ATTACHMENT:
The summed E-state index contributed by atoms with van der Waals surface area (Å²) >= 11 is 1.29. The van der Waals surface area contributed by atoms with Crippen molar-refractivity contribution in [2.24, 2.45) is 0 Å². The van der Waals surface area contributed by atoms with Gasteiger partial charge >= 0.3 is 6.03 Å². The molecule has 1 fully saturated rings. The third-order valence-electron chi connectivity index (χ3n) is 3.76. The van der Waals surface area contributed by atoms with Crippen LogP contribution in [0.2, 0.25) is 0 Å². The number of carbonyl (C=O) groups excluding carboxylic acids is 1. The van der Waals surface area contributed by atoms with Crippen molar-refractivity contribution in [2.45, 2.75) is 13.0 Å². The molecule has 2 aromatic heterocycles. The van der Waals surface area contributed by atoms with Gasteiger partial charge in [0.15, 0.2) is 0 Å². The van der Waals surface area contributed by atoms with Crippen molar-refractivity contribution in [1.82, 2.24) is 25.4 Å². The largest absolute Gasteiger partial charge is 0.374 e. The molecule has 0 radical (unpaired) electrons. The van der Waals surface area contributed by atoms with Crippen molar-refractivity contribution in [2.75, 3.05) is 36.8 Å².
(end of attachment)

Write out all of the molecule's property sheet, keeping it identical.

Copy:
The summed E-state index contributed by atoms with van der Waals surface area (Å²) >= 11 is 1.29. The van der Waals surface area contributed by atoms with Crippen molar-refractivity contribution in [2.24, 2.45) is 0 Å². The van der Waals surface area contributed by atoms with Gasteiger partial charge >= 0.3 is 6.03 Å². The molecule has 1 fully saturated rings. The third-order valence-electron chi connectivity index (χ3n) is 3.76. The van der Waals surface area contributed by atoms with Crippen LogP contribution in [0.2, 0.25) is 0 Å². The number of carbonyl (C=O) groups excluding carboxylic acids is 1. The van der Waals surface area contributed by atoms with Crippen molar-refractivity contribution in [2.45, 2.75) is 13.0 Å². The molecule has 2 aromatic heterocycles. The van der Waals surface area contributed by atoms with Gasteiger partial charge in [0.15, 0.2) is 0 Å². The van der Waals surface area contributed by atoms with Crippen molar-refractivity contribution in [1.82, 2.24) is 25.4 Å². The largest absolute Gasteiger partial charge is 0.374 e. The molecule has 0 radical (unpaired) electrons. The van der Waals surface area contributed by atoms with Crippen molar-refractivity contribution in [2.75, 3.05) is 36.8 Å².